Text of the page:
United States District Court, N.D. Ohio, Western Division
G. CARR SR. U.S. DISTRICT JUDGE.
a civil rights case under 42 U.S.C. § 1983 and Ohio tort
law in which, following my decision granting the state
defendants' motion to dismiss and granting in part and
denying in part the city defendants' motion to dismiss,
O'Donnell v. Yezzo, 2018 WL 6169283 (N.D. Ohio
2018), four claims remain:
1. Defendant Charles Michael White violated Brady v.
Maryland, 373 U.S. 83 (1963), by withholding evidence
that: (a) he submitted “the wrong” breaker bar to
defendant Michele Yezzo for forensic testing; and (b)
Yezzo's forensic opinion linking that breaker bar to the
Parsons murder was false and the product of an unreliable
methodology. Plaintiffs also allege that the City of Norwalk
is liable for this violation under Monell v. Dep't of
Soc. Servs., 436 U.S. 658 (1978).
2. White intentionally inflicted emotional distress on James
Parsons by conducting a flawed investigation, which included
ignoring exculpatory evidence, submitting “the
wrong” breaker bar for forensic testing, allowing Yezzo
to produce a false report, and arresting Parsons without
3. White caused Parsons's wrongful death. Plaintiffs base
this claim on the same acts that underlie their
Brady and IIED claims.
4. A loss of consortium claim against White and the City of
Now pending are the parties' competing discovery
schedules and case management plans.
(Docs. 49, 51).
plaintiffs have proposed taking the depositions of sixteen
witnesses. Plaintiffs acknowledge that many of the proposed
deponents testified under oath at James Parsons's
criminal trial in 1993, but contend that “the goal and
scope of that testimony was likely curtailed, ” and
that “issues of wrongful death, damages, and facts
beyond the criminal defense or prosecution theories would not
have been addressed in their testimony.” (Doc. 49,
ask that I set February 28, 2020 as the cut-off date for fact
discovery; June 5, 2020 as the expert discovery cut-off date;
and July 3, 2020 for the filing of dispositive motions.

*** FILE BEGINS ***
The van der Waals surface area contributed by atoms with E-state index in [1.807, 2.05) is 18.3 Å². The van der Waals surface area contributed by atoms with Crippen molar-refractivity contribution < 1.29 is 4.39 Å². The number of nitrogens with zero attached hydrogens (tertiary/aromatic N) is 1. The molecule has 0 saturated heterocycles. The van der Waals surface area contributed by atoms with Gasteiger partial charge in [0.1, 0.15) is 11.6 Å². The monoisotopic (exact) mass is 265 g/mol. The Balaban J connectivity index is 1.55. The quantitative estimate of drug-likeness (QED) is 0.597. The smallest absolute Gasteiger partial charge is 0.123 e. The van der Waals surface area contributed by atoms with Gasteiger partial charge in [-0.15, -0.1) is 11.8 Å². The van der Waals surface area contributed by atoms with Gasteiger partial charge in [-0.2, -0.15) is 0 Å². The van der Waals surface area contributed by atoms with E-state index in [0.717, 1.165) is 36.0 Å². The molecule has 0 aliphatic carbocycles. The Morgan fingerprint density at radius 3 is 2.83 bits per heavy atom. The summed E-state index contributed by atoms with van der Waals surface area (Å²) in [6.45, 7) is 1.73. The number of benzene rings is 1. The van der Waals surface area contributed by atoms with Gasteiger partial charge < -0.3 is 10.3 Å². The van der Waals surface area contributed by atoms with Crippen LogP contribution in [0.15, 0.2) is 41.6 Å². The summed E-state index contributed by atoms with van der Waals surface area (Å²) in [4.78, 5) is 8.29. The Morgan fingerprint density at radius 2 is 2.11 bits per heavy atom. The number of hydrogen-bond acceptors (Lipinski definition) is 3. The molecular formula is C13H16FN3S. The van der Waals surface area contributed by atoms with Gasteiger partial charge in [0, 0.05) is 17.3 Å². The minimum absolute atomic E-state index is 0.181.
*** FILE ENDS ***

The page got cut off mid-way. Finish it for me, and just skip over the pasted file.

their part, defendants contend that plaintiffs should depose
only three of the sixteen witnesses. Defendants argue that
plaintiffs' request “is not proportional to the
needs of this case[.]” (Doc. 51, PageID 437). Their
proposed case schedule proceeds on something like an
expedited basis: fact discovery would close on December 31,
2019; expert discovery would close a month later; and
dispositive motions would be due on February 28, 2020.
reviewed these submissions in light of plaintiffs'
complaint and my order on the defendants' motions to
dismiss, I make the following rulings.
Parties' Agreement and Moot Request
parties agree that the depositions of White, Yezzo, and
Michael Reggles (a former Chief of the Norwalk Police
Department) may go forward. Furthermore, defendants have
represented that Ron Dye (a former coworker of Yezzo) passed
away, so plaintiffs' request to depose him is moot.
Waiver of Qualified Immunity Objections to Discovery
claim that “there is insufficient factual evidence to
support a Monell claim or to overcome White's
entitlement to qualified immunity.” (Doc. 51, PageID
439). Because White did not raise a qualified immunity
defense in a Rule 12(b) motion, however, I find that he has
“waive[d] the right to avoid discovery” or seek
to limit its scope on qualified immunity grounds (though he